Musicians and their instruments

Today I want to talk about relationships. That is, the relationship a musician has with their instrument. It has been my experience that most musicians have a personal connection to the tools of their trade. This comes from two things:

First, the extensive amount of time and dedication that a musician spends practicing their craft. Second, the sheer joy they experience as a result of their tireless preparation. Whether a cello player in a symphony or a bass player in a bar band the emotional attachment remains the same.

Personally I have a love affair with my instrument. It’s always there for me. It brings me a sense of fulfillment unlike any other possession in my life.  There are times that I simply sit and stare at it. The distinctive wrap, shiny chrome and cylindrical shapes are striking. I love tuning, polishing and reconfiguring my setup. It keeps things fresh and new. As a drummer it seems ironic that I find pleasure in beating the hell out of an object that I care so dearly about.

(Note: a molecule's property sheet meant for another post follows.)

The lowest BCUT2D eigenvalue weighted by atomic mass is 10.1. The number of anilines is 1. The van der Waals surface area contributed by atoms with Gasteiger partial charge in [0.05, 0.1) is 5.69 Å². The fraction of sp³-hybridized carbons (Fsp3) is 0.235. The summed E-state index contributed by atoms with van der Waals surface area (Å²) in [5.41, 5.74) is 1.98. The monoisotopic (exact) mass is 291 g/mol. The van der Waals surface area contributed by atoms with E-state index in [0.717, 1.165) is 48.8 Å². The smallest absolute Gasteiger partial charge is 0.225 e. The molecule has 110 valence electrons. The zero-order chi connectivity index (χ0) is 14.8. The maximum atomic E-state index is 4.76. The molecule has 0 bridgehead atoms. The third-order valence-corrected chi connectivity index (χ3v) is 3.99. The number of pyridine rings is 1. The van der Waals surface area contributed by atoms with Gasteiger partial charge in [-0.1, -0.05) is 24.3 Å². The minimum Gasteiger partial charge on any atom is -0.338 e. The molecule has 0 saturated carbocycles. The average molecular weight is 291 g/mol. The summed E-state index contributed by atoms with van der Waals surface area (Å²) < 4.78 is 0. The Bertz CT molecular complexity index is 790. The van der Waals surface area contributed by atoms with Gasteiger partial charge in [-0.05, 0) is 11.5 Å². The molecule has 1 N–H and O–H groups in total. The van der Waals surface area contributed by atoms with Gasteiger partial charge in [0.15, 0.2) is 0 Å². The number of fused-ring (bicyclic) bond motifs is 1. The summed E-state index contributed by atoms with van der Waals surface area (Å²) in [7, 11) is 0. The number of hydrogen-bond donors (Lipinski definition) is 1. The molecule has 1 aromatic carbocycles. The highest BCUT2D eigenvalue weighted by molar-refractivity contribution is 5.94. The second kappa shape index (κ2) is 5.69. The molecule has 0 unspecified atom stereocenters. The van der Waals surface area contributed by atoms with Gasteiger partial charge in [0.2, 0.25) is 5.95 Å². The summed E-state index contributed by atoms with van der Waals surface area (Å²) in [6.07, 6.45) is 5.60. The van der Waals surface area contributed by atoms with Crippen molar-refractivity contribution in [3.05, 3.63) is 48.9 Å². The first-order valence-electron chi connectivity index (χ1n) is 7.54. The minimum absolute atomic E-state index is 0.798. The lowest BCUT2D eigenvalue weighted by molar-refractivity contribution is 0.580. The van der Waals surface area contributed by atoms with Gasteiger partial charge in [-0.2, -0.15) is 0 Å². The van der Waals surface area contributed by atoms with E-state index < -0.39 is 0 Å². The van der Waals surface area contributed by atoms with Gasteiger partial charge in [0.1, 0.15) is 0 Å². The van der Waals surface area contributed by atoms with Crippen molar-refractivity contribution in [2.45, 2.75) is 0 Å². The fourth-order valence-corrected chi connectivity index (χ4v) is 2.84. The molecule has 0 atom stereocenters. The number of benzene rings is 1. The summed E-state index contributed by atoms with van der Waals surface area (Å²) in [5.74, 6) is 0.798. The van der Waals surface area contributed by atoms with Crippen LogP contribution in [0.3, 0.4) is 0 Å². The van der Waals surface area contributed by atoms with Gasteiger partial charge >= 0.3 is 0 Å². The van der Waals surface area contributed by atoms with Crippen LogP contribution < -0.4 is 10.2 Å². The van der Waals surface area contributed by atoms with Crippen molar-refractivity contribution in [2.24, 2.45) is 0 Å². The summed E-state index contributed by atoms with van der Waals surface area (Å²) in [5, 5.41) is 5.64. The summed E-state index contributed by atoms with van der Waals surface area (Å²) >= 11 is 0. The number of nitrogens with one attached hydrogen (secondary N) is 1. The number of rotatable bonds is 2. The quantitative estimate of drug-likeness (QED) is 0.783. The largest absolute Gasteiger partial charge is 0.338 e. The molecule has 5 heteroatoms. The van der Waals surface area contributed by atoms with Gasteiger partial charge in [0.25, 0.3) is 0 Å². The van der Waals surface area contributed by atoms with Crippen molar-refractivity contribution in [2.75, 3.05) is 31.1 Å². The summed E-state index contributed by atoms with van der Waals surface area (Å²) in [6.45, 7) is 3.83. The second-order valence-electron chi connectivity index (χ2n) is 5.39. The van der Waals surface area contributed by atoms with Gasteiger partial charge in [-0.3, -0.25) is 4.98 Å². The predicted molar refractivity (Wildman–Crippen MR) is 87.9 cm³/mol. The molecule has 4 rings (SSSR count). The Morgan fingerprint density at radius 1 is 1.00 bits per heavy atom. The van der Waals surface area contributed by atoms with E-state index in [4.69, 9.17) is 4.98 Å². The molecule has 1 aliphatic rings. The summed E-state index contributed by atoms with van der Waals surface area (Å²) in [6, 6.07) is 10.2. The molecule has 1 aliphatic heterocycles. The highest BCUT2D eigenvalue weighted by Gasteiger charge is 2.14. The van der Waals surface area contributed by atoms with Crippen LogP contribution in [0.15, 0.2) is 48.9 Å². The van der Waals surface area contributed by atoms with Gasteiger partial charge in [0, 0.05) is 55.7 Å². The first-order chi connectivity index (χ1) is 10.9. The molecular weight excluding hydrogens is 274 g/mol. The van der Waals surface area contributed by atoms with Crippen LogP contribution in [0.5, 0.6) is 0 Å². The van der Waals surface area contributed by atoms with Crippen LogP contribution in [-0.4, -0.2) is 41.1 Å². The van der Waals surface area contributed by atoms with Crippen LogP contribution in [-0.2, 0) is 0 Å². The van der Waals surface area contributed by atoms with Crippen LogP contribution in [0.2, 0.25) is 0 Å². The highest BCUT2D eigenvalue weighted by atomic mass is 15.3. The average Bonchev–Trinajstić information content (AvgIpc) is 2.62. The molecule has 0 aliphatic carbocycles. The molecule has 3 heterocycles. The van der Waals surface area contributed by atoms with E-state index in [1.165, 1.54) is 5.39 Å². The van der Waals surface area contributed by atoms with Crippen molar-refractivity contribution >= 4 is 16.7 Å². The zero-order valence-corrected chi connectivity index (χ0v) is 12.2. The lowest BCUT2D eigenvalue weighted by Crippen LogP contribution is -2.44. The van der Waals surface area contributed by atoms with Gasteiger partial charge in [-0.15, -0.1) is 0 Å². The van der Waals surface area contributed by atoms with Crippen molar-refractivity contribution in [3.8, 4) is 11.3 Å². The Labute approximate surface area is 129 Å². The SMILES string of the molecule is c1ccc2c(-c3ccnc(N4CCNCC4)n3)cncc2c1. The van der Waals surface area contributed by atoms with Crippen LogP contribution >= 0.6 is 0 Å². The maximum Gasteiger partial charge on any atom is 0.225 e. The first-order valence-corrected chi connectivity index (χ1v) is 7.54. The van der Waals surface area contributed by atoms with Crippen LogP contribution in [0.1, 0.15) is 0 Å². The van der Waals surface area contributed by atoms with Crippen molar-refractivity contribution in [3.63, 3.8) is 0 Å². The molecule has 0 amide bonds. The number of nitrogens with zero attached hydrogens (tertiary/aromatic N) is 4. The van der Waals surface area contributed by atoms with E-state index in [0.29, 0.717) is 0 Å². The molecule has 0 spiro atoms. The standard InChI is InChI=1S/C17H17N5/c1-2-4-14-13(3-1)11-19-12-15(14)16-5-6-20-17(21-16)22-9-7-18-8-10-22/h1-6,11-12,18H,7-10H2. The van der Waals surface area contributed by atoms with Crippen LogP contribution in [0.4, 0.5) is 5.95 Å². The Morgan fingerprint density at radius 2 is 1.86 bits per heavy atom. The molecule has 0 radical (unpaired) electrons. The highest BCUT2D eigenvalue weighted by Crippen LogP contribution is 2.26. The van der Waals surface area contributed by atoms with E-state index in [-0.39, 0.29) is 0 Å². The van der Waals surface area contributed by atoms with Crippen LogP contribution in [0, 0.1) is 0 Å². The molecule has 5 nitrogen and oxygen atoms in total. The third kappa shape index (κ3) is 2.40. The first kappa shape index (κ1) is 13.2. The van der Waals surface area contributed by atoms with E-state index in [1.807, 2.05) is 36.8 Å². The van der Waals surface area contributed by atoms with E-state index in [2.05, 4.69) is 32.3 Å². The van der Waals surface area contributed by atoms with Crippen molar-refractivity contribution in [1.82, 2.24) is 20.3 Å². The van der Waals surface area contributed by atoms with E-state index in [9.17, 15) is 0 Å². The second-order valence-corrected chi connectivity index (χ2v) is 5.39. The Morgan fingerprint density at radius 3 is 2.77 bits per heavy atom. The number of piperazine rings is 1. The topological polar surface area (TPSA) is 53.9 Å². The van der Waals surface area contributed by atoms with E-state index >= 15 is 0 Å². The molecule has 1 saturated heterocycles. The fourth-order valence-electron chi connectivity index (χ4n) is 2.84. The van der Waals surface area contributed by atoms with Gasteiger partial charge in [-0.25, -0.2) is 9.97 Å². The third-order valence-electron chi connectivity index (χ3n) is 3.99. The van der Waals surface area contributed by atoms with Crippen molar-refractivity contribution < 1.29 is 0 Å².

Known as the “Father of the Blues” William Christopher Handy summed up the relationship between a musician and his instrument when he said “Setting my mind on a musical instrument was like falling in love. All the world seemed bright and changed.” No matter what the type be it horns, strings, percussion or piano the feelings remain the same, most musicians feel a deep connection to their instruments that is translated into their music.

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